Flexural strength is an object’s ability to bend without obtaining any major deformities. A standard experiment called the three-point test can calculate an object’s flexural strength. For example, a rectangular slab of concrete is placed on two parallel platforms. Then another object applies load on the central part of the concrete, between the platforms, and gradually increases pressure until the concrete breaks. The flexural strength of concrete is estimated based on the weight of the load that collapses the concrete, the distance between the platforms and the width and thickness of the object being tested.
An object’s flexural strength also correlates with its tensile strength, or the object’s ability to be stretched without significantly changing its shape. When an object is made to bend, it is also somehow stretched, although only in a localized area. In occupational fields such as construction and engineering, knowing a material's flexural and tensile strengths is important in order to make sure that the material is strong enough to use in structures. Hard but brittle objects, such as wood concrete, alloys and plastic, are used more often in construction than elastic and ductile objects such as rubber, gold or silver, so it is more important to evaluate the former’s flexural and tensile strengths.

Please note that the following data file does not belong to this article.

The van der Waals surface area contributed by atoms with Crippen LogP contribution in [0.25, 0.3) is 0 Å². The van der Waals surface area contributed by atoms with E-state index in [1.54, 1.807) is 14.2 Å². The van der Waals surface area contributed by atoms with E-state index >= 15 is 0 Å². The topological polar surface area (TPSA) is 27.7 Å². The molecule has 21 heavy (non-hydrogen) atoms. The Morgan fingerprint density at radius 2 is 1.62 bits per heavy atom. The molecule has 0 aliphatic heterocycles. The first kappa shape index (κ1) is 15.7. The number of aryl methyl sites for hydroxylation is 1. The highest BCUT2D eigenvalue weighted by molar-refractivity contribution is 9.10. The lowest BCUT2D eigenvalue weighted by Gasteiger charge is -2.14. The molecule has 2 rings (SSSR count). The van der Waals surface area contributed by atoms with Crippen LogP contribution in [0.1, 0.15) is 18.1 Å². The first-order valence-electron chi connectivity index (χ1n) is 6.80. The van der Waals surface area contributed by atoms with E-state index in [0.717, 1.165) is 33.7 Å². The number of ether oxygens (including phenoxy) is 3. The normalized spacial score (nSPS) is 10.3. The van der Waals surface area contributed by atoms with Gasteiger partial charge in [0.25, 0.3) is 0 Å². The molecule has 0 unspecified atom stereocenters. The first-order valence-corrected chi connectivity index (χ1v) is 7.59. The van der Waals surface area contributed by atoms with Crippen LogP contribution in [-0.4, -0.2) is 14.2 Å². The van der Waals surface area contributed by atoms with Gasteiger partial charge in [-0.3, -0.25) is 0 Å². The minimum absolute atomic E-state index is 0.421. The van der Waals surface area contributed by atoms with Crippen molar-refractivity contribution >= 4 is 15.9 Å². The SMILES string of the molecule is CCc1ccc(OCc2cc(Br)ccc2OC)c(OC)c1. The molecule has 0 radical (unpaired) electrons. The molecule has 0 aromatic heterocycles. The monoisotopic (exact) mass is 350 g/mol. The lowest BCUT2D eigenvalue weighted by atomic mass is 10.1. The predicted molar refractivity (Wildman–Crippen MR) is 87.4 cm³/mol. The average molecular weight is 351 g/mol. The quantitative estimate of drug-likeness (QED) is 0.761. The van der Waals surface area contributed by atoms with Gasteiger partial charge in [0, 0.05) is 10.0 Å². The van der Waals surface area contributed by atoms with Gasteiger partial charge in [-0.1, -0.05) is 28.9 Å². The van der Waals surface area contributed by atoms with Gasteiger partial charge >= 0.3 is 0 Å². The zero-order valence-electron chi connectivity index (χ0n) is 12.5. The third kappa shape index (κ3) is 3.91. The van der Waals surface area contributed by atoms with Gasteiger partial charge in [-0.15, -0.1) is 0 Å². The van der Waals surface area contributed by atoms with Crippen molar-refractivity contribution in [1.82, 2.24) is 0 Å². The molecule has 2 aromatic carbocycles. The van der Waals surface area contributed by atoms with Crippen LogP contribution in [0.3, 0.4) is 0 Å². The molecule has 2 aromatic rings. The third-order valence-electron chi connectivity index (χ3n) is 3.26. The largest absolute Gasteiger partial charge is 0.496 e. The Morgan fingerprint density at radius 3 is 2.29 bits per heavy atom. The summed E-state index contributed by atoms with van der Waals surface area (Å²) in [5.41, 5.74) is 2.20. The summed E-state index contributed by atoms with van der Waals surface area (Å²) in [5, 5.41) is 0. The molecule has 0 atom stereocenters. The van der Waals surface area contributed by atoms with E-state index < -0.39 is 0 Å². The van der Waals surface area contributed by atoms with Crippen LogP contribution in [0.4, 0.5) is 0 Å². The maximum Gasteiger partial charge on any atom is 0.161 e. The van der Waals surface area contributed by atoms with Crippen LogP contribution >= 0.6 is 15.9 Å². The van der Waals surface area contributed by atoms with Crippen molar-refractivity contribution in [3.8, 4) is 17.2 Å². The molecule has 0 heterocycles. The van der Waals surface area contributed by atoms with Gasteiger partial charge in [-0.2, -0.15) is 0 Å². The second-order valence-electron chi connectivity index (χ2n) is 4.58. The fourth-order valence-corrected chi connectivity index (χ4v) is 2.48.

In theory, an object’s flexural and tensile strengths would be in similar ranges if there is homogeneity in the materials used, meaning that the substances used are mixed in equally. If the substances are not uniformly mixed, then the flexure and tensile strengths might drastically vary in different areas of the object. Another factor that can change an object’s flexural and tensile strengths is defects. For example, a rope with torn fibers might increase its tensile strength, as the fibers can stretch longer, but it might decrease its flexural strength, especially when load is applied on the area where the fibers are weakest.
Temperature and humidity also play a part in altering the strengths. Typically, colder temperature and dry air make an object harder and more brittle, thus decreasing its flexural and tensile strengths. Hotter temperature and more humidity typically increase moisture in an object, thus making it more adaptable and increasing its flexural and tensile strengths.